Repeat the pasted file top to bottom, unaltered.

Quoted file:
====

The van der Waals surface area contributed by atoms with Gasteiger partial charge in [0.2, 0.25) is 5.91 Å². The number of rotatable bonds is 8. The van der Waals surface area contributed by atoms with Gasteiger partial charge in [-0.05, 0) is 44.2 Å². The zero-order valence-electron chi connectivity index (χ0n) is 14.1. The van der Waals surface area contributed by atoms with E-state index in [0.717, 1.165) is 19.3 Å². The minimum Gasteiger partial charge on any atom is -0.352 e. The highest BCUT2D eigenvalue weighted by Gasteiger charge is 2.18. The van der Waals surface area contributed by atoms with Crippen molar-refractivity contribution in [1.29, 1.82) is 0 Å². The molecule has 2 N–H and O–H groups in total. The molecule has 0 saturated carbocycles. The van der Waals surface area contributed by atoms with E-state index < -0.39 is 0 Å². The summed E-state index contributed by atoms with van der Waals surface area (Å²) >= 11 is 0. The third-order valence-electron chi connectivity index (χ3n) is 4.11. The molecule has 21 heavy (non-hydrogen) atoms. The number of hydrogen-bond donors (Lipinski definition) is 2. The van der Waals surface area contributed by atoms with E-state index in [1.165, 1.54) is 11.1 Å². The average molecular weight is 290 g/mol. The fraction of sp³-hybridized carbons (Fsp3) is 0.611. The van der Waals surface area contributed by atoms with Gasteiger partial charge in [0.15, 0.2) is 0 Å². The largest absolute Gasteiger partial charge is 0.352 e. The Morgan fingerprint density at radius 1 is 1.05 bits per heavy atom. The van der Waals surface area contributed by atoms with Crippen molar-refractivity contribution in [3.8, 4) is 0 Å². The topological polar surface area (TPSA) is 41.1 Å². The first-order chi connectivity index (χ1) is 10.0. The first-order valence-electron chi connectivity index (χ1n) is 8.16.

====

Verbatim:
The van der Waals surface area contributed by atoms with Gasteiger partial charge in [0.2, 0.25) is 5.91 Å². The number of rotatable bonds is 8. The van der Waals surface area contributed by atoms with Gasteiger partial charge in [-0.05, 0) is 44.2 Å². The zero-order valence-electron chi connectivity index (χ0n) is 14.1. The van der Waals surface area contributed by atoms with E-state index in [0.717, 1.165) is 19.3 Å². The minimum Gasteiger partial charge on any atom is -0.352 e. The highest BCUT2D eigenvalue weighted by Gasteiger charge is 2.18. The van der Waals surface area contributed by atoms with Crippen molar-refractivity contribution in [1.29, 1.82) is 0 Å². The molecule has 2 N–H and O–H groups in total. The molecule has 0 saturated carbocycles. The van der Waals surface area contributed by atoms with E-state index < -0.39 is 0 Å². The summed E-state index contributed by atoms with van der Waals surface area (Å²) >= 11 is 0. The third-order valence-electron chi connectivity index (χ3n) is 4.11. The molecule has 21 heavy (non-hydrogen) atoms. The number of hydrogen-bond donors (Lipinski definition) is 2. The van der Waals surface area contributed by atoms with E-state index in [1.165, 1.54) is 11.1 Å². The average molecular weight is 290 g/mol. The fraction of sp³-hybridized carbons (Fsp3) is 0.611. The van der Waals surface area contributed by atoms with Gasteiger partial charge in [0.15, 0.2) is 0 Å². The largest absolute Gasteiger partial charge is 0.352 e. The Morgan fingerprint density at radius 1 is 1.05 bits per heavy atom. The van der Waals surface area contributed by atoms with Crippen molar-refractivity contribution in [3.8, 4) is 0 Å². The topological polar surface area (TPSA) is 41.1 Å². The first-order chi connectivity index (χ1) is 10.0. The first-order valence-electron chi connectivity index (χ1n) is 8.16.